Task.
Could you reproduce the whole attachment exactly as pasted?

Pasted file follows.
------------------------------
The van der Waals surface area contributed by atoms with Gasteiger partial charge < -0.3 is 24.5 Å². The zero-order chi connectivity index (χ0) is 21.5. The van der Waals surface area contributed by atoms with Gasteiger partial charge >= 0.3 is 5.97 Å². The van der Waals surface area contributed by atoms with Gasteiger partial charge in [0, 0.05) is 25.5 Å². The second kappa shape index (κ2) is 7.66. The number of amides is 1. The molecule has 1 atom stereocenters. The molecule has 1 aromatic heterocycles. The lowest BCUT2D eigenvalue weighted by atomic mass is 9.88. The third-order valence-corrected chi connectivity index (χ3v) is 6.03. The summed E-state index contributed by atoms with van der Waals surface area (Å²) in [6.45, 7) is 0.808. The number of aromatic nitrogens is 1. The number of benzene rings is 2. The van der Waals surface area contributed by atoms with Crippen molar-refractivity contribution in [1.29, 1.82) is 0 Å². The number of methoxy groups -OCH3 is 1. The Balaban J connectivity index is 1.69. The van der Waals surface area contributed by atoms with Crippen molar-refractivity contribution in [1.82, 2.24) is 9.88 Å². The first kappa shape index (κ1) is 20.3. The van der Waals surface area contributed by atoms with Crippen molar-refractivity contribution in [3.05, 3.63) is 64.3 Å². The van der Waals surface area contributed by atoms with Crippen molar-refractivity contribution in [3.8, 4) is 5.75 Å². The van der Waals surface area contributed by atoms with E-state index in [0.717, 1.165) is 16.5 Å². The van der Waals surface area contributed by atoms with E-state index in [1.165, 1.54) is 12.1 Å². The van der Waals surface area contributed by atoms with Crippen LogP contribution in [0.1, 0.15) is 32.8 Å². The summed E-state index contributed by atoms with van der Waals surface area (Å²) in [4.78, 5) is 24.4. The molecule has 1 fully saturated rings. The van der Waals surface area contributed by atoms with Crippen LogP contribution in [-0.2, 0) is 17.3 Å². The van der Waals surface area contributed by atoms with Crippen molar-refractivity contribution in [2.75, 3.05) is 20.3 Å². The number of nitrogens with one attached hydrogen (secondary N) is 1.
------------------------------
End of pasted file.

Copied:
The van der Waals surface area contributed by atoms with Gasteiger partial charge < -0.3 is 24.5 Å². The zero-order chi connectivity index (χ0) is 21.5. The van der Waals surface area contributed by atoms with Gasteiger partial charge >= 0.3 is 5.97 Å². The van der Waals surface area contributed by atoms with Gasteiger partial charge in [0, 0.05) is 25.5 Å². The second kappa shape index (κ2) is 7.66. The number of amides is 1. The molecule has 1 atom stereocenters. The molecule has 1 aromatic heterocycles. The lowest BCUT2D eigenvalue weighted by atomic mass is 9.88. The third-order valence-corrected chi connectivity index (χ3v) is 6.03. The summed E-state index contributed by atoms with van der Waals surface area (Å²) in [6.45, 7) is 0.808. The number of aromatic nitrogens is 1. The number of benzene rings is 2. The van der Waals surface area contributed by atoms with Crippen molar-refractivity contribution in [1.29, 1.82) is 0 Å². The number of methoxy groups -OCH3 is 1. The Balaban J connectivity index is 1.69. The van der Waals surface area contributed by atoms with Crippen molar-refractivity contribution in [1.82, 2.24) is 9.88 Å². The first kappa shape index (κ1) is 20.3. The van der Waals surface area contributed by atoms with Crippen molar-refractivity contribution in [3.05, 3.63) is 64.3 Å². The van der Waals surface area contributed by atoms with Crippen molar-refractivity contribution in [3.8, 4) is 5.75 Å². The van der Waals surface area contributed by atoms with E-state index in [0.717, 1.165) is 16.5 Å². The van der Waals surface area contributed by atoms with E-state index in [1.165, 1.54) is 12.1 Å². The van der Waals surface area contributed by atoms with Crippen LogP contribution in [0.1, 0.15) is 32.8 Å². The summed E-state index contributed by atoms with van der Waals surface area (Å²) in [4.78, 5) is 24.4. The molecule has 1 fully saturated rings. The van der Waals surface area contributed by atoms with Crippen LogP contribution in [-0.2, 0) is 17.3 Å². The van der Waals surface area contributed by atoms with Crippen molar-refractivity contribution in [2.75, 3.05) is 20.3 Å². The number of nitrogens with one attached hydrogen (secondary N) is 1.